When I was a boy, I pinned a photo to the bulletin board hanging on my bedroom wall—a 4×6 color snapshot of the local university mascot, (weirdly) signed and gifted to my parents to pass on to me. I was a fan of the school’s football and basketball teams, so in the mind of a kid who hadn’t yet touched a boob, this was kind of a big deal.
It was a shot of Chief Illiniwek, dressed in full regalia—a battle uniform of sorts?—with arms high and spread proudly, surely inviting a Native American god—or was it gods?—to descend to the fuzzy concrete AstroTurf of Memorial Stadium. At halftime of the games, “The Chief,” barefoot and stoic, would get turnt. The Marching Illini’s rendition of Three-In-One—a medley of vaguely militaristic tunes—would send the turkey-feather headdress and buckskin tassels flying, The Chief breaking off a magnificent dance of uncertain origin as tens of thousands of European-descended Midwesterners set down their nachos, put their hands together and swelled with pride.
Whatever context was lacking in this enterprise was made up for in the fervent loyalty shown toward all things Chief Illiniwek. Students and locals loved the spectacle, and The Chief seemed universally revered as a symbol of honor and dignity. So when the first rumblings rippled through campus and into the cornfields—inappropriate was the word most often heard—people were puzzled. When the rumblings amplified to a roar—racist was the word being thrown around—those same people freaked. And so did I.
Hold on, I thought. We love The Chief! We stand. We sing. How could that possibly be inappropriate, let alone racist? This was the overriding sentiment around town, although some dug their heels in just a bit deeper bracing against this newfangled political correctness business. No one had ever had a problem with the tradition before. And what about the Washington Redskins, the Cleveland Indians’ Chief Wahoo and the Atlanta Braves’ chop—weren’t they all worse? Why the hell were they picking on our guy? Besides, a local TV station had interviewed an official from some tribe in Oklahoma about The Chief, and he said they were totally cool with it. Case closed.
Except that it wasn’t. The more I read on the subject, the more I talked through the issues, the more it was that I realized—even as a dumbass country kid—that this didn’t sit well with the only people that really mattered: Descendants of the Illiniwek were decidedly not cool with The Chief and those “traditions” that had sprung up around him—which were only very loosely tied to the tribe in the first place, and whose adaptations to the whims of a marching band, student body and athletic fanbase were the very definition of appropriation. The university held no claim on a culture or a people—to say nothing of the goddamn football team.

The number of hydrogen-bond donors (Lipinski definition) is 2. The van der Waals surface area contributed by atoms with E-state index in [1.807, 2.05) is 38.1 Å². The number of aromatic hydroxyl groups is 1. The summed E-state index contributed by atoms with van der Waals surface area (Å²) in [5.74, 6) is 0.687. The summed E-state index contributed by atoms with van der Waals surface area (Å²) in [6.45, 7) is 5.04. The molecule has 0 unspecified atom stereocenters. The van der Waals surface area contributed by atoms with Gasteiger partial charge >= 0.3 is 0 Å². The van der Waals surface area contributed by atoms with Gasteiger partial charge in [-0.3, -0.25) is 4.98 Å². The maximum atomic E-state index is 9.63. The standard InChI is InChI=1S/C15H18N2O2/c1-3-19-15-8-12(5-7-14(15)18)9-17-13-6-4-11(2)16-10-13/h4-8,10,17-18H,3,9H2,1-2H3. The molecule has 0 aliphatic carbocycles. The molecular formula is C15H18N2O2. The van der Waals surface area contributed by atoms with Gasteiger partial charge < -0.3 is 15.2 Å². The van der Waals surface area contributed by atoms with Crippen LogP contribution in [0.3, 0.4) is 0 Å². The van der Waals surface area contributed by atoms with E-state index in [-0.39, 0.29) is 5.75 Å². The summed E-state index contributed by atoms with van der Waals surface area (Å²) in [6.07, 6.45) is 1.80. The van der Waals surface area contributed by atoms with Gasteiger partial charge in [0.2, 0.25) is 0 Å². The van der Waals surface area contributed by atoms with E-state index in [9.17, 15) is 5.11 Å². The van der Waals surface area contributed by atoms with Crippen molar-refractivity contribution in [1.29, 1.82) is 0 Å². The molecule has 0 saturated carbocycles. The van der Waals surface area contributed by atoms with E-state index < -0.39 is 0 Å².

I’m reminded of this now—the importance of perspective—as anger simmers around the country over the removal (or preservation) of monuments imbued with deeper, and darker, meanings. A Robert E. Lee here, a Jefferson Davis there. Tributes to Confederate soldiers and the justice in the infamous Dred Scott case. In Baltimore, the mayor—a black woman—had the city’s controversial statues removed under cover of night. In Durham, N.C., protestors ripped down a monument outside the county courthouse in broad daylight, which seemed to get under the skin of the local fuzz in a way that, say, the dubious shooting of an unarmed black man by police a few hours away ever could.
These symbols represent different ideas to different people, but let’s not go bending ourselves into knots wrestling with vacuous “ethical” questions about their context. They aren’t mascots. They aren’t observances of heritage. And they aren’t cautionary relics prodding us on from our horrific past, toward the path of righteousness—not when they are placed in exalted positions atop pedestals at the center of town squares.
They are hubris. They are the face-saving clapback of the defeated. They are a collective fuck you from a privileged clan stubbornly refusing to acknowledge that it built a paper empire on the wrong side of history. If, when you gaze upon General Lee riding high astride his mount in Charlottesville, Virginia’s Emancipation Park, what you see is the pride of the South, then you’re missing what others see: the world’s most pathetic pissing contest. A monument, built in the Confederacy’s dying breath, in honor of an unjust cause. An apotheosis of hate.
Is there any benefit from these testaments? The Nazi concentration camps, preserved for future generations to walk in the footsteps of the doomed, are a grim and powerful example of a commemorative warning—a solemn shrine marking the horrors of ethnic zealotry and absolute power. But what you won’t find at the gates of Auschwitz is a statue of Adolf Fucking Hitler. Because that would be sick, and twisted, and spit in the face of those hurt most by the atrocities that took place there. Most of us understand this implicitly. Some of us, it seems, do not. For the latter group, here’s your reminder:
If you need a mascot, try a bulldog. If you need a hero, take a pass on the leaders of the Deep South. Maybe give a look to someone other than those figures who institutionalized the enslavement and, later, the systematic oppression of an entire subgroup of humans. Because, yes, the shadows of that shameful period in our history should be remembered. Just not celebrated.